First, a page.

Reacting to the story, the Rev David McIlveen, a Minister in the Free Presbyterian Church and close a ally of Mr Robinson’s immediate predecessor, Ian Paisley, concluded that Robinson should stand down:
“I do believe that his position is becoming increasingly untenable. He has a major problem with regard to solving his own family difficulties, and I personally cannot take the view that a person’s private life does not affect their public life.
“Judgments that we make in private will undoubtedly influence our judgments in public.”
Former UUP First Minister, and now Conservative Peer, Lord Trimble, has told the BBC that he believes Mr Robinson had “lost authority within the party and the system”, going on to say that he expected the First Minister to resign “within the next few days”.
Sinn Fein have stopped just short of calling for Mr Robinson to resign outright so far. However, Deputy First Minister Martin McGuiness has called for an urgent meeting with Peter Robinson, to discuss what he has said are the “implications” of the allegations for the Office of First and Deputy First Minister. Furthermore, Sinn Fein Assembly Member Carál Ní Chuilín has announced that she has submitted an emergency motion to the Speaker of the Northern Ireland Assembly, calling on Mr Robinson to make a statement to MLAs on the allegations made in the Spotlight program.
The prospect of the First Minister resigning has led to a belief that stepping down could precipitate a collapse in the power-sharing executive, with Sinn Fein likely to block the appointment of a DUP replacement unless they were signed up to their timetable to see the speedy devolution of policing and justice powers.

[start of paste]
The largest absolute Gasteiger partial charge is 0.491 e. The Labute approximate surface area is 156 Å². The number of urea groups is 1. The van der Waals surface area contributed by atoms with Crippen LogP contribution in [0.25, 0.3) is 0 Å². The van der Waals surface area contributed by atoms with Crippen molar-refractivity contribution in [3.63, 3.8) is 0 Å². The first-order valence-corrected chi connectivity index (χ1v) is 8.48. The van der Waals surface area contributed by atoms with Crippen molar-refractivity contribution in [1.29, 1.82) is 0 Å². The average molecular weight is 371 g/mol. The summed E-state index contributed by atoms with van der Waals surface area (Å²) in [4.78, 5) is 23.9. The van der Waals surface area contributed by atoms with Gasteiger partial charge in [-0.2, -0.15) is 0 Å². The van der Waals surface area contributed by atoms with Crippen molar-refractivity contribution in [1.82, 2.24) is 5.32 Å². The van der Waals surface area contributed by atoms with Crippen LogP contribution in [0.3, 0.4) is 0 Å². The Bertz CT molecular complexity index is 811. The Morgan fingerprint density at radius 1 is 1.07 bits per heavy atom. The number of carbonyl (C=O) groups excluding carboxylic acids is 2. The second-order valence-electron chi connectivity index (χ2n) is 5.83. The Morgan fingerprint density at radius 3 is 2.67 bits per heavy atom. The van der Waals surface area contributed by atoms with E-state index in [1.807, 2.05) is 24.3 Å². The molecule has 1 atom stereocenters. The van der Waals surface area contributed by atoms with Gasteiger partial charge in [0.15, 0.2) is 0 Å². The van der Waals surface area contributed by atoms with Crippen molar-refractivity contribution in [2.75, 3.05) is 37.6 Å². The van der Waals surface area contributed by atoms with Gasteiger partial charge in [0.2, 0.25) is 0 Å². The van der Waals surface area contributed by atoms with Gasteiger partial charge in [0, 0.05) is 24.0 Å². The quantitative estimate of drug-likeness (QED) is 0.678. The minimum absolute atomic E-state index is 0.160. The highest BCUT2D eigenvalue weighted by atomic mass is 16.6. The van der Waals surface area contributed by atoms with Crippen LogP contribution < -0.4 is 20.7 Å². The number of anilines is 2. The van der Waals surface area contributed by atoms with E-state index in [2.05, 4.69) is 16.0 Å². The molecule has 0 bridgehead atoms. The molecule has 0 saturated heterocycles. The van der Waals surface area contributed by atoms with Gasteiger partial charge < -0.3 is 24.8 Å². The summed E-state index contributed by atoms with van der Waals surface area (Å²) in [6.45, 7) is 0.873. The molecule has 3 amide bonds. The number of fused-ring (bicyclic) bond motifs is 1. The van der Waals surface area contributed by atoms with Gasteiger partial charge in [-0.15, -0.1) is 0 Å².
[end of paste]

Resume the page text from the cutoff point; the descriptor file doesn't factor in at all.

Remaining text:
In a recognition of the serious consequences Mr Robinson’s departure could have, colleagues in his DUP party sought to shore up his position.
Speaking prior to attending the same Church as Peter Robinson, Finance Minister and likely contender for the DUP leadership should it become vacant, Sammy Wilson, said:
“As far as I am concerned he has got support, the stories about Iris don’t impugn him.”
However, East Londonderry MP, Gregory Campbell, whilst broadly supportive of his leader, left open the prospect that he might have to step down. He said:
“I think Peter Robinson has the confidence of his party – that is the position and has been the position. But he himself has said that he wants to put his own credibility on the line in the manner in which he has done by setting up this investigation which in some respects is a very brave thing to do.
“Peter himself has asked for a week to resolve those issues, respond to them and refute them. I think we should allow him that week and hopefully we then move on in a week’s time.“
Northern Ireland Secretary Shaun Woodward reacted by warning all sides to think carefully about how their actions may affect the peace process, telling the BBC:
“It is a responsibility on everyone in the assembly to understand that the consequences of allowing the political process to slide would undoubtedly have an impact on the broader canvas.
“And that if anybody were to be selfish enough to think this is a moment when that can be allowed to be put in the deep freeze, even some may wish to unpick, they would be extremely irresponsible, foolish and would be playing very, very dangerous games.“
The forthcoming week stands to be a pivotal one for Northern Ireland. However, with that in mind, political leaders would do well to remember the words of Hilary Clinton when she addressed the Assembly in October last year:
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“There have been many moments in Northern Ireland’s peace journey when progress seemed difficult, when every route forward was blocked, and there seemed to be nowhere to go. But you have always found a way to do what you believed was right for the people of Northern Ireland.
“As Scripture urges us, ‘Let us not become weary in doing good, for at the proper time we will reap a harvest if we do not give up’.”